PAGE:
The new EU data protection law aims to improve consumers' legal situation when it comes to their personal information. But experts question whether the laws will have any real impact.
Privacy and data protection activists cheered whendata protection regulations went into effect in May in the European Union. The laws were created to give European consumers more rights. For example, Internet users would be able to take legal action against companies they suspect are violating data privacy rights. Before the new law, anyone who wanted to report a breach of rules on Facebook had to deal with Irish data protection authorities since that's where the company maintains its European headquarters. Now users in the EU can to turn to authorities in their own country - meaning regulatory bodies from the two countries have to cooperate to resolve an issue. If they disagree, then a joint European committee is called in to make a ruling.
Another reform concerns other social network users: If they change platforms, they must be able to export e-mails or images to their new site. Also, Internet companies cannot use or distribute data for a purpose that has not been approved by a customer. And, the right to be forgotten must be preserved.
According to the European Commission, businesses will also benefit from the new regulations. Just the fact that there will be only one supervisory authority will save the industry more than 2 billion euros ($2.2 billion), the Commission estimated.
The German E-Commerce and Distance Selling Trade Association (bevh) predicted that cross-border online trade will improve. In the past, it has fallen short of expectations as consumers have always suspected security problems or loopholes in guarantees could leave without international legal recourse.
Many businesses are waiting
Right now, an EU world of expanded cyber-rights exists only in principle. Although the data protection regulation went into effect in May, EU member states have two years to adjust their national laws. In Germany, 300 administrative laws are affected by the EU regulation.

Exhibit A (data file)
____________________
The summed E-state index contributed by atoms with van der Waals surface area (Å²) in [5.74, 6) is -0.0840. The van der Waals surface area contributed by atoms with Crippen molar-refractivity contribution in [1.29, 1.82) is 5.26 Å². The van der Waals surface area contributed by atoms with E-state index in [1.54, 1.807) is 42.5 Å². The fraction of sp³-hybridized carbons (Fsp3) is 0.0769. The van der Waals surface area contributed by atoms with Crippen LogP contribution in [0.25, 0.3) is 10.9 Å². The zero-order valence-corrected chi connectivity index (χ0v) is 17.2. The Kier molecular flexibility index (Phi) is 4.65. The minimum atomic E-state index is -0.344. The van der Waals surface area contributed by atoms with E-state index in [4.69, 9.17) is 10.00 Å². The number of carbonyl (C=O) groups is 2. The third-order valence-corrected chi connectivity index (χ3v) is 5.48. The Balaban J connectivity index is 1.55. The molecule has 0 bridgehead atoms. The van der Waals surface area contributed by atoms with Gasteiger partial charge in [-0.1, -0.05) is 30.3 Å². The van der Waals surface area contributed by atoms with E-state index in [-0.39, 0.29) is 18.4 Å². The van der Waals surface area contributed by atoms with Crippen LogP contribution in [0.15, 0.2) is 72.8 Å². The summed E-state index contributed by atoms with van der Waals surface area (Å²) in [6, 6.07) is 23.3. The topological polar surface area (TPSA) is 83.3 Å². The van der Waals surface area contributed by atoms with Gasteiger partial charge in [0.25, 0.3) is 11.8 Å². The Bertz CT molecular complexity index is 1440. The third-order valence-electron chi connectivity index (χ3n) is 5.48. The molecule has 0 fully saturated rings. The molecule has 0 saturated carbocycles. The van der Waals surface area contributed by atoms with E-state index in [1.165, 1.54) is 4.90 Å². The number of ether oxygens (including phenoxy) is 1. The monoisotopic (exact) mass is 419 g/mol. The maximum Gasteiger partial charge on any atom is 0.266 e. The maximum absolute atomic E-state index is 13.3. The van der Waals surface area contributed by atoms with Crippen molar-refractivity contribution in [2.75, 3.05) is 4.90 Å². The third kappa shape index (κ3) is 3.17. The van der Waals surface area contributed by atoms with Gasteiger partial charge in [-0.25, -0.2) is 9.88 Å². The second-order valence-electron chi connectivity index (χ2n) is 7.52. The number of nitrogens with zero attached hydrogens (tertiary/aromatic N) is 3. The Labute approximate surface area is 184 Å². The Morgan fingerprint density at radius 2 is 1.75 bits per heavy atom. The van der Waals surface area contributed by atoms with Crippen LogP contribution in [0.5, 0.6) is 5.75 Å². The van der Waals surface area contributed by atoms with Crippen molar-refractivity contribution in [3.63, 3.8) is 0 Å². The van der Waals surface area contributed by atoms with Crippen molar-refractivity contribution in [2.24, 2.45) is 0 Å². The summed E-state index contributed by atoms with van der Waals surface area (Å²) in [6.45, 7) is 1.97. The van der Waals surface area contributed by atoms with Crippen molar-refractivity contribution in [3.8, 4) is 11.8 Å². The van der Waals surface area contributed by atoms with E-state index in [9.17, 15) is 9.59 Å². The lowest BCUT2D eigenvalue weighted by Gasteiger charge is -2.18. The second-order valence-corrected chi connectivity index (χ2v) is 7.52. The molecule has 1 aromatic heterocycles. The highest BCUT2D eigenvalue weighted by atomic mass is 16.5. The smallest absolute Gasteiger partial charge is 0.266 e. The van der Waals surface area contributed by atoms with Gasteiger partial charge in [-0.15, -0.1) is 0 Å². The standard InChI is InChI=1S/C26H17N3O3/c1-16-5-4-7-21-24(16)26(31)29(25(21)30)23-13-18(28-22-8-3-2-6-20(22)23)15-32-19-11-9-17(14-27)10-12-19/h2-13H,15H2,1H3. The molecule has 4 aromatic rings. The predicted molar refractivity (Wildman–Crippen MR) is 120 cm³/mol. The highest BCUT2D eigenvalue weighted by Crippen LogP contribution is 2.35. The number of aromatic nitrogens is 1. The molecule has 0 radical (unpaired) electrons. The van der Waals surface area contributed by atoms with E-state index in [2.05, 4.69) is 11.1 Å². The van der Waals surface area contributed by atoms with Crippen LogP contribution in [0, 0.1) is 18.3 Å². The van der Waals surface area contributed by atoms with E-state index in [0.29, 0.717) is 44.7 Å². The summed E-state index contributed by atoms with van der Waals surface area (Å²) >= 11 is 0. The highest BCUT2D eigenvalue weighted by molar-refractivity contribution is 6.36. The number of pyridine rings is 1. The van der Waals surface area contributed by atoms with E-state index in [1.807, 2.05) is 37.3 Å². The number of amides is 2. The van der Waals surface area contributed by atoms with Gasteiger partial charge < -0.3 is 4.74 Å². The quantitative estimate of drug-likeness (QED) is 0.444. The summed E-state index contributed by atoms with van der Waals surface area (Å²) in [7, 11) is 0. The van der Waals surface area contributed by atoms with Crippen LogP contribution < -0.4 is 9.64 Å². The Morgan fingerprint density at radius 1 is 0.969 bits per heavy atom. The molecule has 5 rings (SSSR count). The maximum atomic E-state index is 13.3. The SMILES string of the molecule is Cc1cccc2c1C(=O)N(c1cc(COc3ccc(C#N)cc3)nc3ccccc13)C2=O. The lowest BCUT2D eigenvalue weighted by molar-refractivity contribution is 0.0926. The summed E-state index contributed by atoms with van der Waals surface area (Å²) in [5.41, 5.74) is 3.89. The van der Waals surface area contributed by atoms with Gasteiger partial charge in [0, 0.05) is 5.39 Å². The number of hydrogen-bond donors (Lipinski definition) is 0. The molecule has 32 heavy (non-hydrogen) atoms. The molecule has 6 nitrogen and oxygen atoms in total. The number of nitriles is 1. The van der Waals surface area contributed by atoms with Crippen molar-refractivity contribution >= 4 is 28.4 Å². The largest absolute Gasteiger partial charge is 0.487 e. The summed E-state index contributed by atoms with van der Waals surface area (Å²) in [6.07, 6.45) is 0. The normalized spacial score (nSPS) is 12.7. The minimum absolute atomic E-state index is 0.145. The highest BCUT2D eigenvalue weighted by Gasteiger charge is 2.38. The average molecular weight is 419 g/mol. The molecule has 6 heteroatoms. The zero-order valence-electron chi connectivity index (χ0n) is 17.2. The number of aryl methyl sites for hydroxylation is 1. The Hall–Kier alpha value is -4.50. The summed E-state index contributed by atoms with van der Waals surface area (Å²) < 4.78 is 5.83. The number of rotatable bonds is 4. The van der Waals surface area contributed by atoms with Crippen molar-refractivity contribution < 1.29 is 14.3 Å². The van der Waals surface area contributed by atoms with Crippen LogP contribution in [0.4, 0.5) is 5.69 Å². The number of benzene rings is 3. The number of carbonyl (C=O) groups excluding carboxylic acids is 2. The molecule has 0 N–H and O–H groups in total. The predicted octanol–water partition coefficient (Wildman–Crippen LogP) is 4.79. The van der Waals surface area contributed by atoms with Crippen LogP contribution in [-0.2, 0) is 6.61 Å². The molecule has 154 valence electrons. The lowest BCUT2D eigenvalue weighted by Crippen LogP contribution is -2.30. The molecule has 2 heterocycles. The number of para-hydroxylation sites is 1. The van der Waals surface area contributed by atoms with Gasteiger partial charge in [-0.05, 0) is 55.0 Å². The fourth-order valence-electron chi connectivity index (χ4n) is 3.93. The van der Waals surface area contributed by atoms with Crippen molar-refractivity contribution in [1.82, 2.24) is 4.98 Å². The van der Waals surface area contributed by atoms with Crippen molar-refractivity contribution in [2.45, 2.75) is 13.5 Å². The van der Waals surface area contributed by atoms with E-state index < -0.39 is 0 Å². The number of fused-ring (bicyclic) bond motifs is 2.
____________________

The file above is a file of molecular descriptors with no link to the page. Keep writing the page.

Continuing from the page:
Many businesses are also not prepared for the changes. A survey commissioned by Bitkom, Germany's digital association, showed that almost every other business in Germany is not concerned about data privacy. Some 32 percent of businesses with more than 20 employees are aware of what steps they need to take, but they also said they are putting of dealing with the reforms. Twelve percent of businesses have never even heard of the new laws.
Susanne Dehmel, head of data protection and security at Bitkom, has urged companies not to wait too long before beginning the adjustment process.
"After the end of the transition period in May 2018, companies that do not adhere to the regulations face severe penalties," she said, adding that businesses should not scoff at the fines as the maximum penalty is 4 percent of global sales.
Cloud computing not mentioned
At the same time, other problems are looming. A legal study carried about by the University of Kassel has revealed that key Internet services are not covered in the new legislation.
"All modern challenges in data privacy, like social networks, big data, search engines, cloud computing, ubiquitous computing and other technical applications are completely ignored in the written regulation," said professor Alexander Roßnagel, who led the university's project group.
He added that this oversight will lead to legal uncertainties "because the distinction between German laws is unclear, the legal situation in Germany will become more complicated and possibly even worse."
The EU regulation actually strives to achieve unified, modern and improved data privacy as well as create equal competitive conditions for IT providers across the 28-member bloc. Roßnagel said these aims have not been achieved because the regulations are too abstract and allow too many exceptions.
As Europeans spent a long time preparing the regulations, no changes can be expected on the EU level. And since the EU data protections regulation does not nullify German laws, legal challenges are sure to be in store - at the latest when the regulations come into force in May 2018, Roßnagel said.
"In many cases, it will be unclear or disputed which regulation must be applied to an individual case," he said. "This is where German lawmakers must formulate new, adjusted legal provisions."